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In our last post we talked about holding accountability which is a way to reduce undesired behavior that hurts the team, but sometimes even after minor checks and held standards, there is an employee that just doesn’t seem to pull their weight, or continuously causes issues. So, in a situation where there is good organizational health how do you discipline properly without destroying the proper dynamic of a cohesive team?

Start by having a rock-solid

handbook that fully details proper and improper behavior. Additionally, detail the disciplining process and specific incidences that would lead to immediate termination. Give every employee a copy and have them sign a slip saying they received it. Anytime you make amendments, ensure that you print a copy of the amendment and have each employee sign a sheet of paper saying they have read the amendment.

Now that we have the handbook, let’s move onto disciplining. When there is a problem with the behavior of an employee, address it as quickly as possible. Let the employee know what behavior or action was unacceptable, why it was unacceptable, why correcting the behavior is important, how they can correct the problem, and what will happen if this problem reoccurs. When finished have the employee repeat back to you what you told them so that you know they understand. Compliment the employee on something they do well and assure them you want them to still remain a valued member of the team.

Before we dig in more deeply, I want to express the importance of always having two managers in the room when disciplining an employee. The second manager does not need to say anything, but should be there as a witness. This protects both the employee and the manager. There are instances where one party may say that the other party attacked them, berated them, or something else. Having a witness ensures both parties stay honest.

Now let’s take a look at why each step of disciplining is important.

Identifying the unacceptable behavior – This step is pretty self explanatory, but make sure your clearly define the behavior that was unacceptable. Cite the standard expressed in the handbook when possible.

Defining why the behavior was unacceptable – explaining not only the what but the why helps an employee see why the initial rule was put into place and makes the discipline more understandable.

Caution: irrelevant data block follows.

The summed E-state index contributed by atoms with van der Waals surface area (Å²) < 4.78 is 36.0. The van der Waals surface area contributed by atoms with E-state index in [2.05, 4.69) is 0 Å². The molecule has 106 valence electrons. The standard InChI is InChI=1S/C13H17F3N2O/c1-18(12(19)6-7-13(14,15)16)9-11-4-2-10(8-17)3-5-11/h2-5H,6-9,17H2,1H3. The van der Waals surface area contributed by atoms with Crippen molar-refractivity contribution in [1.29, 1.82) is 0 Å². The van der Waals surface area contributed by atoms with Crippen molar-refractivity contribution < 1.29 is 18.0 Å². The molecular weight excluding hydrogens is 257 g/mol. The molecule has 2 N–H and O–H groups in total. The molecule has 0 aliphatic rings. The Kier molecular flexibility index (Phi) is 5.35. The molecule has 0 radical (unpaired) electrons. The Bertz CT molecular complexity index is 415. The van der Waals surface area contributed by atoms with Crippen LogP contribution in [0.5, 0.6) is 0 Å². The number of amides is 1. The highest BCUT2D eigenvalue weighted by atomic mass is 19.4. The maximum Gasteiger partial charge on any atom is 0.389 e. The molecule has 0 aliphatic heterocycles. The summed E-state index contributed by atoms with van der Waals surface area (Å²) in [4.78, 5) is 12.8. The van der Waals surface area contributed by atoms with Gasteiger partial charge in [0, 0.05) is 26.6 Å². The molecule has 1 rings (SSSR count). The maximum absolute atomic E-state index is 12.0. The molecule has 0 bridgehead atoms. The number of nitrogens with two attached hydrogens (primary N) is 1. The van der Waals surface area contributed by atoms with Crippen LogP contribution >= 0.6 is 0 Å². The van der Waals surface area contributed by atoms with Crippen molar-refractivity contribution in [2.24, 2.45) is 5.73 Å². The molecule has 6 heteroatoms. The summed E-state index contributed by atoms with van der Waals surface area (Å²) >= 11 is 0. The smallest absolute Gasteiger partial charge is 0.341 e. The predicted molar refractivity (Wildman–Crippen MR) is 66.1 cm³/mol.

Why correcting bad behavior is important – Help the employee identify why the good behavior will help the team as a whole. Assisting the employee in seeing the repercussions of their actions helps to assure a greater success rate after discipline.

Explaining how to correct the problem – Explaining how to correct the problem makes it easy for an employee to correct their behavior. By eliminating any interpretation problems, the explanation gives a clear action plan for success.

Detailing what will happen with continued bad behavior – This step reiterates the seriousness of the issue. Many employees may think their behavior is problematic but not something so serious as to get them fired. Be sure to define the next steps. I will give you my recommended steps below.

Have the employee repeat it back – By having the employee repeat back what you said, you help to avoid any discrepancies in what was talked about. You ensure everyone heard the same things and understand the steps to move forward.

Compliment the employee – I like to save this for the end and use it as a motivator rather than specifically using the compliment sandwich (compliment, discipline, compliment). While using the sandwich technique may be applicable in some situations, I feel the sandwich technique can often minimize the discipline and make the employee think that their poor behavior is not that big of a deal. By starting with the discipline, you clearly catch their attention and detail the severity of the issue.

By complimenting afterwards however you can reiterate that the problem is with the employee’s behavior not the employee themselves. Say something like: “I know you will get this issue corrected, and I don’t expect this talk to occur in the future. I needed to make sure we have everyone pulling their weight. While you struggled with (the issue) you are really great at (something they are great at). I appreciate the work you put into your position and know you strive to improve yourself. I know we will move forward from this and build a stronger team with your help.”